Delayed hypoxemia following traumatic brain injury exacerbates white matter injury

Umang Parikh, Melissa Williams, Addison Jacobs, Jose A. Pineda, David L. Brody, Stuart H. Friess

Research output: Contribution to journalArticlepeer-review

3 Scopus citations

Abstract

Hypoxemia immediately following traumatic brain injury (TBI) has been observed to exacerbate injury. However, it remains unclear whether delayed hypoxemia beyond the immediate postinjury period influences white matter injury. In a retrospective clinical cohort of children aged 4-16 years admitted with severe TBI, 28/74 (35%) patients were found to experience delayed normocarbic hypoxemia within 7 days of admission. Based on these clinical findings, we developed a clinically relevant mouse model of TBI with delayed hypoxemia by exposing 5-week old (adolescent) mice to hypoxic conditions for 30 minutes starting 24 hours after moderate controlled cortical impact (CCI). Injured mice with hypoxemia had increased axonal injury using both β-Amyloid precursor protein and NF200 immunostaining in peri-contusional white matter compared with CCI alone. Furthermore, we detected increased peri-contusional white matter tissue hypoxia with pimonidazole and augmented astrogliosis with anti-glial fibrillary acidic protein staining in CCI+delayed hypoxemia compared with CCI alone or sham surgery+delayed hypoxemia. Microglial activation as evidenced by Iba1 staining was not significantly altered by delayed hypoxemia. These clinical and experimental data indicate the prevention or amelioration of delayed hypoxemia effects following TBI may provide a unique opportunity for the development of therapeutic interventions to reduce axonal injury and improve clinical outcomes.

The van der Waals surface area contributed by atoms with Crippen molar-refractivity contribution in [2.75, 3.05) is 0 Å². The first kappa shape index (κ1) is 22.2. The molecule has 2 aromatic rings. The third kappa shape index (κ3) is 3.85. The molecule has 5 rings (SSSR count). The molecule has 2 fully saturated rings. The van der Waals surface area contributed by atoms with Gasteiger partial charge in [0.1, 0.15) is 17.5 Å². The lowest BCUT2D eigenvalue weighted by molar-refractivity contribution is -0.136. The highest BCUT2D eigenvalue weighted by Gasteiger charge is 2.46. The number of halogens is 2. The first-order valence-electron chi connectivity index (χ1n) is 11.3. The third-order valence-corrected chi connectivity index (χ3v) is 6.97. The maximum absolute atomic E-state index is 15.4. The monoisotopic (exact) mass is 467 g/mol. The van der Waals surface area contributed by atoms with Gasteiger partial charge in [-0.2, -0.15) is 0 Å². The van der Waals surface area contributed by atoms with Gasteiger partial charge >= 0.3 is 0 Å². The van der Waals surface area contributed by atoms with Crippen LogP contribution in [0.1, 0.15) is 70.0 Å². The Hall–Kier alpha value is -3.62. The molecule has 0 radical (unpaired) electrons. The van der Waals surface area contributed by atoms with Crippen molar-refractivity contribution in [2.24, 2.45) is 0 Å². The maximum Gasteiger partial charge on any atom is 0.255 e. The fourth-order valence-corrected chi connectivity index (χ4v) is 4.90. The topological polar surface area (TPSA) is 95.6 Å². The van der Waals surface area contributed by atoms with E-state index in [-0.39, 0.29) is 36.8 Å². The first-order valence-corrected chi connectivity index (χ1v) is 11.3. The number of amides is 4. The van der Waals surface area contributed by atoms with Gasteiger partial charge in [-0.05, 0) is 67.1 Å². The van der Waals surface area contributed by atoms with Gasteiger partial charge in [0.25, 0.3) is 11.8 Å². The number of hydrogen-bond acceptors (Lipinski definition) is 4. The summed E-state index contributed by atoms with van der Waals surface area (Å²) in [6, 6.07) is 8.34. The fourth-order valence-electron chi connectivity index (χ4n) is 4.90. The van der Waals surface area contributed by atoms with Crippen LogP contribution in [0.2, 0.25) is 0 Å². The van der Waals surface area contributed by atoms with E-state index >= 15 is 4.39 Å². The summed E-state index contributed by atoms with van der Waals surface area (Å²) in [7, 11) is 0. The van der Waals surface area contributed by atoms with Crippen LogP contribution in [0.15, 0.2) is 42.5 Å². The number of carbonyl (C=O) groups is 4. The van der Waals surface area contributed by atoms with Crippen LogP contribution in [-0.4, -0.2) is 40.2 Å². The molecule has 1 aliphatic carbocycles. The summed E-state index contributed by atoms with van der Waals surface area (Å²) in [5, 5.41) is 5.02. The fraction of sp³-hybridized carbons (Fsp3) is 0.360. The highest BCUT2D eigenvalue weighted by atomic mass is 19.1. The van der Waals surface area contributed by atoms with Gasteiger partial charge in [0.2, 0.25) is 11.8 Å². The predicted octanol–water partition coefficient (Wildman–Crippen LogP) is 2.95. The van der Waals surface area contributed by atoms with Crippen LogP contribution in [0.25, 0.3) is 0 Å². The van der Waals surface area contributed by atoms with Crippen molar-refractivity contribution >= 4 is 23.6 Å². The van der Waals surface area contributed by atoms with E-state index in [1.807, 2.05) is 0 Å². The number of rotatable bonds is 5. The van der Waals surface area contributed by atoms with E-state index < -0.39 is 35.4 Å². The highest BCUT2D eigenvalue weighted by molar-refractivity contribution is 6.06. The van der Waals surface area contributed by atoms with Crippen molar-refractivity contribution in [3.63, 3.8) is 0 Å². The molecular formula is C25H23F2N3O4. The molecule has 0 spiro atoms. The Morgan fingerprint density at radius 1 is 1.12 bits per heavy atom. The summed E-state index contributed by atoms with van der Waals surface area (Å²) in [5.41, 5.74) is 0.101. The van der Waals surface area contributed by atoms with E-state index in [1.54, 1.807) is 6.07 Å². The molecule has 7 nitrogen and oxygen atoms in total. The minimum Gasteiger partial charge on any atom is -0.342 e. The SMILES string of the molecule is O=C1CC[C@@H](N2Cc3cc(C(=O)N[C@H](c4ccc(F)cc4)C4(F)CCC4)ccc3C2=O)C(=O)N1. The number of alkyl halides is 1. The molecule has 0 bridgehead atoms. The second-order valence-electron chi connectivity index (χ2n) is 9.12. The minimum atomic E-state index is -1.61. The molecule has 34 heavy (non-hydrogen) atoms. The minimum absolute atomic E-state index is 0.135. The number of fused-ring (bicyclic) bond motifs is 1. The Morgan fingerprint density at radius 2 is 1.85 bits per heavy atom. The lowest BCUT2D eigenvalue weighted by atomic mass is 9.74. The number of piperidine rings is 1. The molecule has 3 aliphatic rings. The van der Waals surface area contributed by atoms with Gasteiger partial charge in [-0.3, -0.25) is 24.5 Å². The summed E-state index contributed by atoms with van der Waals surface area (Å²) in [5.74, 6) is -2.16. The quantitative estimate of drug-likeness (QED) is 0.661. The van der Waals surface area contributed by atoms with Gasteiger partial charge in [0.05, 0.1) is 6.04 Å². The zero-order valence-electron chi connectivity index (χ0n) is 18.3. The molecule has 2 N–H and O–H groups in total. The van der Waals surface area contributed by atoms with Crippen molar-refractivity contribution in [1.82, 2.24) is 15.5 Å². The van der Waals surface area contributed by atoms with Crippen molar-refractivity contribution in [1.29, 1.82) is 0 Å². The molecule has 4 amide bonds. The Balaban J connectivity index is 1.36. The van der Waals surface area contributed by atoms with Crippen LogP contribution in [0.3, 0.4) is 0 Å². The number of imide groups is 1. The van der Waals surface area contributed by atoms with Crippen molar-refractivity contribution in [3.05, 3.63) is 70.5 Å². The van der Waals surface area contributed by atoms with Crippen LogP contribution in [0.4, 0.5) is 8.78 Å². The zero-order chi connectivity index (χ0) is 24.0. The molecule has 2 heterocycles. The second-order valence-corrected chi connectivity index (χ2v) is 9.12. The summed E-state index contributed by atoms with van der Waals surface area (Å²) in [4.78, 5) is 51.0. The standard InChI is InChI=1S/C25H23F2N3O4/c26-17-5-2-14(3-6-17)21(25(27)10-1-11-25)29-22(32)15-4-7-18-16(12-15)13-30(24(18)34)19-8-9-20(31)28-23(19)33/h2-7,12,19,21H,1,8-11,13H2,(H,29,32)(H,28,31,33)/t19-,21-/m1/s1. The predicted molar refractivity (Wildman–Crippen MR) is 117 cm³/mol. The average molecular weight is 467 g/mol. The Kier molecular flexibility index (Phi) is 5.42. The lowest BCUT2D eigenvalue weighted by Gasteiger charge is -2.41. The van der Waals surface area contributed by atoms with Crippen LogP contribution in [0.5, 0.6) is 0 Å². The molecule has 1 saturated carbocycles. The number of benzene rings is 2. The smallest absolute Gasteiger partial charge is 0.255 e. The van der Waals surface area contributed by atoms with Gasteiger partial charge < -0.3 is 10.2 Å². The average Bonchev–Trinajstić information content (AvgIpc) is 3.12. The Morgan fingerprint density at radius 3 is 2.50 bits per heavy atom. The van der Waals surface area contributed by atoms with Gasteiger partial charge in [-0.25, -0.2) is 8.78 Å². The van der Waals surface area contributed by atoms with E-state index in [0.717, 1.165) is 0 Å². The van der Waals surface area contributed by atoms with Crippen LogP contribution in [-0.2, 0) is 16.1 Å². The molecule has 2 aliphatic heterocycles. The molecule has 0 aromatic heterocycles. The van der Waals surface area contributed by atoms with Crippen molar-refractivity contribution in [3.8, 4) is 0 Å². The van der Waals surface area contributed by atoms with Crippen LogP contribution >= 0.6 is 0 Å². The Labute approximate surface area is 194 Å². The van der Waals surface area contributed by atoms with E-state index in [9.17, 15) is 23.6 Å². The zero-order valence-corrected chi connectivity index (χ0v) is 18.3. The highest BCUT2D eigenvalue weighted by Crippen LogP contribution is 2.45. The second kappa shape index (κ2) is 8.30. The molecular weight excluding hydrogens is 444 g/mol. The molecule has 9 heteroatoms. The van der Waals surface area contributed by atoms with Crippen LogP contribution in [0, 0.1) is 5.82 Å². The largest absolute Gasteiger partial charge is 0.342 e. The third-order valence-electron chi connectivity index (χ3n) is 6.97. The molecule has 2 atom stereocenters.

Original languageEnglish
Pages (from-to)731-747
Number of pages17
JournalJournal of neuropathology and experimental neurology
Volume75
Issue number8
DOIs
StatePublished - Aug 1 2016

Keywords

  • Axonal injury
  • Brain hypoxia
  • Controlled cortical impact
  • Delayed hypoxemia
  • Secondary injury
  • Traumatic brain injury

Fingerprint Dive into the research topics of 'Delayed hypoxemia following traumatic brain injury exacerbates white matter injury'. Together they form a unique fingerprint.

Cite this